Archive for the ‘McCarthy’ Category

Favre take – Gregg Easterbrook, ESPN

August 15, 2008

Read this take on the Favre situation (if you can stomach any more Favre situation talk) by one of the best writers out there – Gregg Easterbrook. Makes some sense to me, and echoes Steve’s post re this now being Ted Thompson’s team.

Also, wanted to add that I am still waiting for the “upcoming firestorm” from Favre and company for which the Packers apparently hired Ari Fleischer. Much of the reason I wanted to hold out on completely bashing Favre for his behavior during this episode was based on my firm belief that something bigger happened that the public just hasn’t been told about yet. While I acknowledge there was some justification for Favre feeling unwanted based on things we do know (especially if McGinn’s claim is true that TT didn’t want Favre back dating back well into last year), if this is all the info we have, I can’t help but be more bothered by Favre’s handling of this than the team’s handling of this. Perhaps we’ll hear more as time rolls on, who knows.

In the meantime, I’m focused on the Packers this year and really pulling for Rodgers. We still have a pretty good team I believe if the D-Line can come together. I will also though, be keeping an eye on how Favre does in NY. Maybe in some sense, it is fitting for Favre, who has played his entire career in the NFL’s smallest city, to go to its biggest city for a rousing send off. We’ll see.


Aaron Rodgers – 2008 Preview

August 11, 2008

The Favre era is over. Aaron Rodgers is the starting QB for the Packers. Tonight, he will play in his first real action as the starter of this team. Given that there will likely be at least a few series where both teams play their starters, this may be our first decent glimpse into the Rodgers-era and what may lie ahead. I won’t read too much into this game, but it does matter.

Following is a preview of Aaron Rodgers for 2008, and what I believe we can expect from him. (We will be offering other player previews throughout the pre-season).


  • As everyone knows, Rodgers looked very good against Dallas last year. He led an inspired effort to bring the team back into the game and showed heart doing it. He looked smart out there and made sure, nice passes. Smarts and heart may be 2 defining characteristics of Rodgers going forward.
  • Rodgers has been well coached, he knows the offense very well and he is a bright guy. Mike McCarthy is very good with QBs and will help bring Rodgers along, I think, pretty quickly.
  • Rodgers has a better arm that most think.
  • I think we’ll see that his overall confidence level will help him to be a decisive passer, which is very important at this level.
  • He has a very good team surrounding him.
  • He has gone out of his way to make his teammates feel welcome in his home and at the same time, to make his teammates fully aware that he takes leadership seriously. Smart.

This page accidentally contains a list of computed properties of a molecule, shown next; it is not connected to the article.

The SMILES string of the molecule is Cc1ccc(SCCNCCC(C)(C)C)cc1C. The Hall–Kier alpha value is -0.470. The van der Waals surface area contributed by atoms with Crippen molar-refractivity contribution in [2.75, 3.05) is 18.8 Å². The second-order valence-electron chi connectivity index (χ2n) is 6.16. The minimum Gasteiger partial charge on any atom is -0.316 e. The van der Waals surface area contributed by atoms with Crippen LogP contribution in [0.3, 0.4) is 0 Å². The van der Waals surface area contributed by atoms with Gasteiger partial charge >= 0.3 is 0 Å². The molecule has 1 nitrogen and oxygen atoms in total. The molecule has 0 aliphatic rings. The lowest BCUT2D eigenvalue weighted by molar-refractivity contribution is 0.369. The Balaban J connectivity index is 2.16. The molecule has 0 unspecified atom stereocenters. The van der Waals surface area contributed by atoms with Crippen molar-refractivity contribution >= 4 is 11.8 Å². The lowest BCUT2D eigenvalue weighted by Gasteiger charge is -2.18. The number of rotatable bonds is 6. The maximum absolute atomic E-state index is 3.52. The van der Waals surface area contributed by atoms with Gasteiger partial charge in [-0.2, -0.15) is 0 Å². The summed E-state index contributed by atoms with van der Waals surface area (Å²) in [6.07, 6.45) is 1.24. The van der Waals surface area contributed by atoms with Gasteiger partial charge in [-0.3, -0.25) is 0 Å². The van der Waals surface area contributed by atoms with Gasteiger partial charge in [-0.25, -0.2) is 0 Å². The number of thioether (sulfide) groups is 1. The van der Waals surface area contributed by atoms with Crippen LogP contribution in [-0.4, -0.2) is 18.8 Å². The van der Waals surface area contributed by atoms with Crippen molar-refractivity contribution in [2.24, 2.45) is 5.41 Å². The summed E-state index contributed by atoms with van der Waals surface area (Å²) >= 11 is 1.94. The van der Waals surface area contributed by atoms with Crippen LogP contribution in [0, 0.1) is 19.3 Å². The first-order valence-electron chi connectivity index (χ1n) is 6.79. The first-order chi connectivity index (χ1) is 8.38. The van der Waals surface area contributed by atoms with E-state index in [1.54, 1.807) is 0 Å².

• One specific thing I think Rodgers may be quite good at is knowing when to throw the ball away. It is frustrating as a fan to watch, but it can often be the best decision a QB has. Rodgers already seems quite heady re decisions like this. If he’s truly good at this, we might see fewer interceptions from Rodgers than his predecessor.
  • He wants to win. It was very evident during the Dallas game that he wanted to win. In a huge game, to be an unheralded back-up and have come in and play as the visiting team would unnerve most guys, but Rodgers not only was up for it, he appeared to be very singularly focused on winning the game.
  • Rodgers has handled himself quite well (for the most part) through this whole sticky Favre situation. He said the right things, he didn’t come off as arrogant or clueless and he worked hard to keep focused on playing football.
  • He has the support of management/coaching staff – clearly.
  • He has spent valuable time learning from one of the best QBs to ever play the game.
  • He’s gotten rid of the goofy facial hair experiments and Amish haircut, so he’s ready to just be himself out there and lead this team.


  • I have some concerns about Rodgers injury history. Rodgers has had 2 significant injuries in his short career (significant enough to keep him off the field). He needs to play most of the games this season in order to shed that injury-prone label. Hopefully strength training in the off-season will help him to be stronger and better prepared for real NFL contact this year.
  • While I really like Rodgers apparent ability to scramble and run to gain some yardage (something Favre simply seemed unwilling to do later in his career), I worry that these could be the kinds of situations that lead to injury. In the Dallas game, Rodgers got licked on a tackle (in a Philip Epps-like way) at one point – almost seemed like he was sort of out of control and not sure where the guy came from.
  • One thing I think we’ll find is that as good as Rodgers may be at scrambling, he may not be quite as good as Brett and other veterans at avoiding pressure. Scrambling and avoiding pressure aren’t necessarily the same thing (i.e. Favre was bad at scrambling but great at avoiding pressure). So we may see a few more sacks of Rodgers than we’re used to seeing.